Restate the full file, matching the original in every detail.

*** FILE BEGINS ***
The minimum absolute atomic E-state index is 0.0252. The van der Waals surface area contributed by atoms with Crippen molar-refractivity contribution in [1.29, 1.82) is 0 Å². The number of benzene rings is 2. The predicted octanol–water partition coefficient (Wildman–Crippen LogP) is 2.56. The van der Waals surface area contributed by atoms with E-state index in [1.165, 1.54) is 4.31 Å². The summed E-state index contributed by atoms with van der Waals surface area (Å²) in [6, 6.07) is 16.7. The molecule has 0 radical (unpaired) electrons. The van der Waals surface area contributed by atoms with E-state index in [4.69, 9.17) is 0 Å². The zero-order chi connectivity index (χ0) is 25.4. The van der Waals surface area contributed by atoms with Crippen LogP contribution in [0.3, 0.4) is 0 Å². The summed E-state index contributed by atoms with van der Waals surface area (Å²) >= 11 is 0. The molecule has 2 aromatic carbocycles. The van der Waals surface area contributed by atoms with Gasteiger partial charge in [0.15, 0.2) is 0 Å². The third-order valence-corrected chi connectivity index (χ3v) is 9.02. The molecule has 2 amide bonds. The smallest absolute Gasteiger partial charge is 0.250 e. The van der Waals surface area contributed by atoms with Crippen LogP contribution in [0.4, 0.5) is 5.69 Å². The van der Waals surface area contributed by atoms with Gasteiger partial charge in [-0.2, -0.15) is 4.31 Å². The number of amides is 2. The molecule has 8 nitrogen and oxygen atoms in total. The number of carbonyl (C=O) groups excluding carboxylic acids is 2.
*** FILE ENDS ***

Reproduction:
The minimum absolute atomic E-state index is 0.0252. The van der Waals surface area contributed by atoms with Crippen molar-refractivity contribution in [1.29, 1.82) is 0 Å². The number of benzene rings is 2. The predicted octanol–water partition coefficient (Wildman–Crippen LogP) is 2.56. The van der Waals surface area contributed by atoms with E-state index in [1.165, 1.54) is 4.31 Å². The summed E-state index contributed by atoms with van der Waals surface area (Å²) in [6, 6.07) is 16.7. The molecule has 0 radical (unpaired) electrons. The van der Waals surface area contributed by atoms with E-state index in [4.69, 9.17) is 0 Å². The zero-order chi connectivity index (χ0) is 25.4. The van der Waals surface area contributed by atoms with Crippen LogP contribution in [0.3, 0.4) is 0 Å². The summed E-state index contributed by atoms with van der Waals surface area (Å²) >= 11 is 0. The molecule has 2 aromatic carbocycles. The van der Waals surface area contributed by atoms with Gasteiger partial charge in [0.15, 0.2) is 0 Å². The third-order valence-corrected chi connectivity index (χ3v) is 9.02. The molecule has 2 amide bonds. The smallest absolute Gasteiger partial charge is 0.250 e. The van der Waals surface area contributed by atoms with Crippen LogP contribution in [0.4, 0.5) is 5.69 Å². The van der Waals surface area contributed by atoms with Gasteiger partial charge in [-0.2, -0.15) is 4.31 Å². The number of amides is 2. The molecule has 8 nitrogen and oxygen atoms in total. The number of carbonyl (C=O) groups excluding carboxylic acids is 2.